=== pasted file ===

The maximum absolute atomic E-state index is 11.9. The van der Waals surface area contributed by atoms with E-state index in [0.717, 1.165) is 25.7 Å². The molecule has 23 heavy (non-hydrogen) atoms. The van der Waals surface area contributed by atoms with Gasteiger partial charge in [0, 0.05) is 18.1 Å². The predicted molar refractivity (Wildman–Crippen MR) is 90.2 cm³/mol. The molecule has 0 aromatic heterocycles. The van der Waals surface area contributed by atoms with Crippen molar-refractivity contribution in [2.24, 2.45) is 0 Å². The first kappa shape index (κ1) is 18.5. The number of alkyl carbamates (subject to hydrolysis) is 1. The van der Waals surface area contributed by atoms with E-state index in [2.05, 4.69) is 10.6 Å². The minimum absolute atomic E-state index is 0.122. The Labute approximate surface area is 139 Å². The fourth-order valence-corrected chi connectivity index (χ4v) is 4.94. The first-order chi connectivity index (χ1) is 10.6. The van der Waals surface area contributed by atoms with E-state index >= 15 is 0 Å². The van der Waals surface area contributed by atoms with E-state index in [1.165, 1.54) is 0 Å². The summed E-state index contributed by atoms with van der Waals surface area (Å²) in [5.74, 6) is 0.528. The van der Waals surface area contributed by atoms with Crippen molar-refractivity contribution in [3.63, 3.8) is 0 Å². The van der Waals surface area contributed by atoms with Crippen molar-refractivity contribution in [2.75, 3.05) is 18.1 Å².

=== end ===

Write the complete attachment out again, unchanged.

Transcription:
The maximum absolute atomic E-state index is 11.9. The van der Waals surface area contributed by atoms with E-state index in [0.717, 1.165) is 25.7 Å². The molecule has 23 heavy (non-hydrogen) atoms. The van der Waals surface area contributed by atoms with Gasteiger partial charge in [0, 0.05) is 18.1 Å². The predicted molar refractivity (Wildman–Crippen MR) is 90.2 cm³/mol. The molecule has 0 aromatic heterocycles. The van der Waals surface area contributed by atoms with Crippen molar-refractivity contribution in [2.24, 2.45) is 0 Å². The first kappa shape index (κ1) is 18.5. The number of alkyl carbamates (subject to hydrolysis) is 1. The van der Waals surface area contributed by atoms with E-state index in [2.05, 4.69) is 10.6 Å². The minimum absolute atomic E-state index is 0.122. The Labute approximate surface area is 139 Å². The fourth-order valence-corrected chi connectivity index (χ4v) is 4.94. The first-order chi connectivity index (χ1) is 10.6. The van der Waals surface area contributed by atoms with E-state index >= 15 is 0 Å². The van der Waals surface area contributed by atoms with E-state index in [1.165, 1.54) is 0 Å². The summed E-state index contributed by atoms with van der Waals surface area (Å²) in [5.74, 6) is 0.528. The van der Waals surface area contributed by atoms with Crippen molar-refractivity contribution in [3.63, 3.8) is 0 Å². The van der Waals surface area contributed by atoms with Crippen molar-refractivity contribution in [2.75, 3.05) is 18.1 Å².